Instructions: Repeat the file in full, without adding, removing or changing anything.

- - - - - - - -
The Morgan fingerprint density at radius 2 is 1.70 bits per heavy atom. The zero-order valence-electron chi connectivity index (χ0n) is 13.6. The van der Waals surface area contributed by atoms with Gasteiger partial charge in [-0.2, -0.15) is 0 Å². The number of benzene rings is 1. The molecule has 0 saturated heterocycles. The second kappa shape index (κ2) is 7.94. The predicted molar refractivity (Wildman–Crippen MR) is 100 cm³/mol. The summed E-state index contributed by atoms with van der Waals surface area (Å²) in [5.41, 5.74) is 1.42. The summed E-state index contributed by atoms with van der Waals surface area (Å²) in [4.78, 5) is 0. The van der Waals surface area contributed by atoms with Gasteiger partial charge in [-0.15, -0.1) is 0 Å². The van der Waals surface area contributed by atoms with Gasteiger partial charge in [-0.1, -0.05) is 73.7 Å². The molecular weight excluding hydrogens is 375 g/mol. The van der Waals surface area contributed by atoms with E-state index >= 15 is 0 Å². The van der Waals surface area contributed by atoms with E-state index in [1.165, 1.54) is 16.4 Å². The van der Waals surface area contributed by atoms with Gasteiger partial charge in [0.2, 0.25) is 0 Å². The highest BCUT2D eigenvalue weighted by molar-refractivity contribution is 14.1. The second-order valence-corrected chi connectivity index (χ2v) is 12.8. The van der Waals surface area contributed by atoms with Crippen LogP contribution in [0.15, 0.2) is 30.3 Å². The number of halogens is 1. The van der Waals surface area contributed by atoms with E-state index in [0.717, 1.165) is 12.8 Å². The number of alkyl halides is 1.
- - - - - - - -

The Morgan fingerprint density at radius 2 is 1.70 bits per heavy atom. The zero-order valence-electron chi connectivity index (χ0n) is 13.6. The van der Waals surface area contributed by atoms with Gasteiger partial charge in [-0.2, -0.15) is 0 Å². The number of benzene rings is 1. The molecule has 0 saturated heterocycles. The second kappa shape index (κ2) is 7.94. The predicted molar refractivity (Wildman–Crippen MR) is 100 cm³/mol. The summed E-state index contributed by atoms with van der Waals surface area (Å²) in [5.41, 5.74) is 1.42. The summed E-state index contributed by atoms with van der Waals surface area (Å²) in [4.78, 5) is 0. The van der Waals surface area contributed by atoms with Gasteiger partial charge in [-0.15, -0.1) is 0 Å². The van der Waals surface area contributed by atoms with Gasteiger partial charge in [-0.1, -0.05) is 73.7 Å². The molecular weight excluding hydrogens is 375 g/mol. The van der Waals surface area contributed by atoms with E-state index >= 15 is 0 Å². The van der Waals surface area contributed by atoms with E-state index in [1.165, 1.54) is 16.4 Å². The van der Waals surface area contributed by atoms with Gasteiger partial charge in [0.2, 0.25) is 0 Å². The highest BCUT2D eigenvalue weighted by molar-refractivity contribution is 14.1. The second-order valence-corrected chi connectivity index (χ2v) is 12.8. The van der Waals surface area contributed by atoms with Crippen LogP contribution in [0.15, 0.2) is 30.3 Å². The number of halogens is 1. The van der Waals surface area contributed by atoms with E-state index in [0.717, 1.165) is 12.8 Å². The number of alkyl halides is 1.